Chaitanya Safaya’s comment has bought my budding dilemma to a sharp focus.
For the last month, the most popular post on my blog has been my post about the new 2009 Jessup problem. It’s getting a lot of views, and I suspect I know what people want.
They’re looking for insight into the law and facts of the problem.
That’s my dilemma.
Under the rules and regulations of the Jessup, teams are meant to work through the problem themselves. They are expected to think and play around with the facts and the law themselves and come to a coherent argument on what the law should be.
I don’t want to help people subvert those challenges, and find easy answers (that may well be wrong!) in my analysis of the facts of the problem and the legal avenues down which I take that analysis.
I don’t want to do their thinking for them.
On the other hand, I’m not a competitor. I’m not bound to the rules of the competition. Neither am I officially affiliated with any team this year in any capacity.
I’m a lone wolf who looks at the Jessup problem because it intrigues me to learn something new about the boundaries and limitations of international law, and the cracks in the law that are highlighted by Jessup.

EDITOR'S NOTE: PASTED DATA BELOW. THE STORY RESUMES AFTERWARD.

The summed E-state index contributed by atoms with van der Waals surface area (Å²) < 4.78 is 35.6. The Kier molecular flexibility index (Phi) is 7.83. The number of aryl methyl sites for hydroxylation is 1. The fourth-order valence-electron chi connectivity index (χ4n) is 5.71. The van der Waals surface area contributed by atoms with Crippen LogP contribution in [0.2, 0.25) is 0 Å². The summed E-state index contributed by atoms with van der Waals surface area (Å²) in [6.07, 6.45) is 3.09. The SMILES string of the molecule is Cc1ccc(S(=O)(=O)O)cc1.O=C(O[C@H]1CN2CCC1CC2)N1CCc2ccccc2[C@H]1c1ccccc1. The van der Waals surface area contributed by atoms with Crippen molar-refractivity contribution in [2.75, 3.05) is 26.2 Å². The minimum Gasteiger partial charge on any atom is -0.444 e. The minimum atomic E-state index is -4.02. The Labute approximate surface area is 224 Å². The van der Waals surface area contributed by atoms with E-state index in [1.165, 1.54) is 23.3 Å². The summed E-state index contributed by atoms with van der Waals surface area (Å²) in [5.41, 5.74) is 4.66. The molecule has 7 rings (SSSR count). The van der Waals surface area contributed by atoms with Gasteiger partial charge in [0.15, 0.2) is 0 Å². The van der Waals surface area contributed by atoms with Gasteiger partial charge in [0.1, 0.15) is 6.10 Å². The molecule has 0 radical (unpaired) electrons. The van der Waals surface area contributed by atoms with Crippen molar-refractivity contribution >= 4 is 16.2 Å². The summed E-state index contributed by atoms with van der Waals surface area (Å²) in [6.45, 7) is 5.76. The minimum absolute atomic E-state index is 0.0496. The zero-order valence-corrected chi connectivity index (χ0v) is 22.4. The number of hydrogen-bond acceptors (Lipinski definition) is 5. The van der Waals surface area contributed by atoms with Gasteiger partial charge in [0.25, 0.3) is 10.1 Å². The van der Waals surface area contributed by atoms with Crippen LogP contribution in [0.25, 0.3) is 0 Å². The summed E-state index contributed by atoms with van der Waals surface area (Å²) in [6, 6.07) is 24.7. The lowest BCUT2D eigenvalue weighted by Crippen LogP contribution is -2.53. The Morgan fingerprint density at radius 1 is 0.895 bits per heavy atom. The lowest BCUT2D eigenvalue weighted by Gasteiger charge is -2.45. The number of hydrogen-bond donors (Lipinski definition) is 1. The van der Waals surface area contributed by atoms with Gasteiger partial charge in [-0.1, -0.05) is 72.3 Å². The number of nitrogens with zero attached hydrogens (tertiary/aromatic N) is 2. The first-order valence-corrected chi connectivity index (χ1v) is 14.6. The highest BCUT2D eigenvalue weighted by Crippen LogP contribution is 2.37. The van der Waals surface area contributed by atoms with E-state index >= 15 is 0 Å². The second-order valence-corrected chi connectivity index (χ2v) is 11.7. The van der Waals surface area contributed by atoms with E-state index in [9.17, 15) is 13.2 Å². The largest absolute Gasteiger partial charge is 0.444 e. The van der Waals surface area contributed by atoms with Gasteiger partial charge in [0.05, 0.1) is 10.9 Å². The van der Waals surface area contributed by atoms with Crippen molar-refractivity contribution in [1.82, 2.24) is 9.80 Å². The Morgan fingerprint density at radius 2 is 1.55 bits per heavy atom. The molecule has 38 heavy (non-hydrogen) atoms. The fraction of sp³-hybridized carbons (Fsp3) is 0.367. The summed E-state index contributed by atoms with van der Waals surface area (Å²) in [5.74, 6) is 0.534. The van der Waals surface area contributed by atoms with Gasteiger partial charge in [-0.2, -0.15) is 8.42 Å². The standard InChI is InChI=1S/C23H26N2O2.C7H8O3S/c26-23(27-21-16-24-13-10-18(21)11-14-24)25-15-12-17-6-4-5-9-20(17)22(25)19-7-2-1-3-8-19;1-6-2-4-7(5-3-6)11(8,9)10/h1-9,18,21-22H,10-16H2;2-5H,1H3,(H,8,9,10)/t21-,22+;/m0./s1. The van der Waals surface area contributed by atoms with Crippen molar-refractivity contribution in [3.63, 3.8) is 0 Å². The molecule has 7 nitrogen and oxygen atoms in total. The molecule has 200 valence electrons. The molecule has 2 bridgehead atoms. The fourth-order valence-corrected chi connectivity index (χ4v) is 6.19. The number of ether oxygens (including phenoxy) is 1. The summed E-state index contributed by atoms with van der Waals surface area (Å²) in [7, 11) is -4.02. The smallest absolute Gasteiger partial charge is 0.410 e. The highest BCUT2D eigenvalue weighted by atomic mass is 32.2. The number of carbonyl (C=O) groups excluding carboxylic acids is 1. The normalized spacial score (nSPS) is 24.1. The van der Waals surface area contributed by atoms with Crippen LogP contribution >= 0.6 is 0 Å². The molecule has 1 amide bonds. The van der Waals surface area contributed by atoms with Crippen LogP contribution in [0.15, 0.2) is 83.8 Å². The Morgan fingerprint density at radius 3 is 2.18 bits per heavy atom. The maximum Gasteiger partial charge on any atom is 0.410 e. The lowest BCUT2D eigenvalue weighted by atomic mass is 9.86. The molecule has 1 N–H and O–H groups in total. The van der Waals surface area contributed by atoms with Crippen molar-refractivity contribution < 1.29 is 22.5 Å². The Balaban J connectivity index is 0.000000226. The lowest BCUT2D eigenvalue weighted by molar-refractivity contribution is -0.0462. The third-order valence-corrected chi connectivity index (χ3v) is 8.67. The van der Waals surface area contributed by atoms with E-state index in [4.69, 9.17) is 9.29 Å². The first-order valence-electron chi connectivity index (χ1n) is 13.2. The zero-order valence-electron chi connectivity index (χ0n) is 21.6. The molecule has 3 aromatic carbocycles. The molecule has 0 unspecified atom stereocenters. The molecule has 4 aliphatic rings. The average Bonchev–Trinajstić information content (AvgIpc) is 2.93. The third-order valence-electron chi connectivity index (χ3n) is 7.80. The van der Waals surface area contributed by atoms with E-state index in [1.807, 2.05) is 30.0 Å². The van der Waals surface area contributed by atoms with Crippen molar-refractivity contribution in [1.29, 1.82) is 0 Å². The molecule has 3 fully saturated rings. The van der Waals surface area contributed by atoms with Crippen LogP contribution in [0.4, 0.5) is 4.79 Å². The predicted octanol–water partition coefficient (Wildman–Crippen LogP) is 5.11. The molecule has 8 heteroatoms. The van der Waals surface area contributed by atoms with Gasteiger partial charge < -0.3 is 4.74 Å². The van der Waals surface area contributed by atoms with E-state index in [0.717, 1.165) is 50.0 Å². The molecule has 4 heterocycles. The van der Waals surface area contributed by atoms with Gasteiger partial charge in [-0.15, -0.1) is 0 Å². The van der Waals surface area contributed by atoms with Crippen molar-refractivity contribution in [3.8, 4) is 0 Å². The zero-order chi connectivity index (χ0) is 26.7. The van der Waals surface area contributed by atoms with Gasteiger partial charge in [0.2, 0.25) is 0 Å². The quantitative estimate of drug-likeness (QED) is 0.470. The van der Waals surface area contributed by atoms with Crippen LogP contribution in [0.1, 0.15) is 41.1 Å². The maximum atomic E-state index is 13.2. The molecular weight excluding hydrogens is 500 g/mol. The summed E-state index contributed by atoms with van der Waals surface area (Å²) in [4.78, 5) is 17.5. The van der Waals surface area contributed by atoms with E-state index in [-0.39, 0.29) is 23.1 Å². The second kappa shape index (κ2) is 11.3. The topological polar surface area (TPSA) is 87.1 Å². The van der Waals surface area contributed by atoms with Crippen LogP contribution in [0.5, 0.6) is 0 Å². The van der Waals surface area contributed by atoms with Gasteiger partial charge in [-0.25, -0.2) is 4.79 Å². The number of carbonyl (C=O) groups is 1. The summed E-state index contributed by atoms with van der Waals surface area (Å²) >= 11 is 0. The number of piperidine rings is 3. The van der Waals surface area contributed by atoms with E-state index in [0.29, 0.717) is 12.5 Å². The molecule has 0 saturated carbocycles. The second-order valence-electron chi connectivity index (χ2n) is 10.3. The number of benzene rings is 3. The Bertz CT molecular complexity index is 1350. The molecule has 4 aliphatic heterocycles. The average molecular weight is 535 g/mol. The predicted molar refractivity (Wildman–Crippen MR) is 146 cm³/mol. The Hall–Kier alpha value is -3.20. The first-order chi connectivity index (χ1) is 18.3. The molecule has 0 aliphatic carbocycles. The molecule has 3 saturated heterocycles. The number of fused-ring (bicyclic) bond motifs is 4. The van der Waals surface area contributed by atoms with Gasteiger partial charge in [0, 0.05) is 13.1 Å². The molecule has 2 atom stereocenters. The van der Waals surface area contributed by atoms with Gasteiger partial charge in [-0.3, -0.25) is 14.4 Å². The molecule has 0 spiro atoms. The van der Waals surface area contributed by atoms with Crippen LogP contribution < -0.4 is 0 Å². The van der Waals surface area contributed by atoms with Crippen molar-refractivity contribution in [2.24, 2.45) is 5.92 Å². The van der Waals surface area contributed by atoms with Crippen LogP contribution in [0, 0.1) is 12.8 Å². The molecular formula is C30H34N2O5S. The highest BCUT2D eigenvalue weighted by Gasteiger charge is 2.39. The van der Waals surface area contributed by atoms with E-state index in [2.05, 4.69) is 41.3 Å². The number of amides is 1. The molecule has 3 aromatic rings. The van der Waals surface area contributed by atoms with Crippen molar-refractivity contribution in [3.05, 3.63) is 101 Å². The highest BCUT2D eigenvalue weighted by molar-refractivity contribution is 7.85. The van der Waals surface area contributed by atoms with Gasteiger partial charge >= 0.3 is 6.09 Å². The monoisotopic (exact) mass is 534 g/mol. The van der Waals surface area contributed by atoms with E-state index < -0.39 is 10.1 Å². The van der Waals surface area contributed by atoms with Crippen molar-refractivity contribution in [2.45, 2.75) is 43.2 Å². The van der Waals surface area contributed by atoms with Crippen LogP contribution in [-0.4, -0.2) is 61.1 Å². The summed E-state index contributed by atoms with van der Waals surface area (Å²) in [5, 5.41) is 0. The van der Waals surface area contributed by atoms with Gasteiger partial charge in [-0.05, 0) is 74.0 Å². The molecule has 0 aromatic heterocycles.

There are other people out there who could benefit from a third voice thinking about the problem and I’m sure I would gain a lot from discussing aspects of the problem with all those who visit, and like Chaitanya Safaya would be willing to share their own insight, research and benefit. I’m thinking of practice judges, coaches and others like me who enjoy the challenges that the Jessup brings.
The question for me boils down to this:
Does the act of blogging the Jessup problem, the law, the facts and their interaction, undermine or otherwise diminish the true joy, challenge and value of the Jessup?
Is it in harmony with the true spirit of a great mooting competition?
My own inclination is that I would be just another secondary source. One amongst many. That I specifically deal with the problem, can be balanced if I don’t deal with particular facts of the Compromis, just the law. Teams would then be free, even if they read this, to decide whether and how they should use the information.
Does that sound about right? What do others think?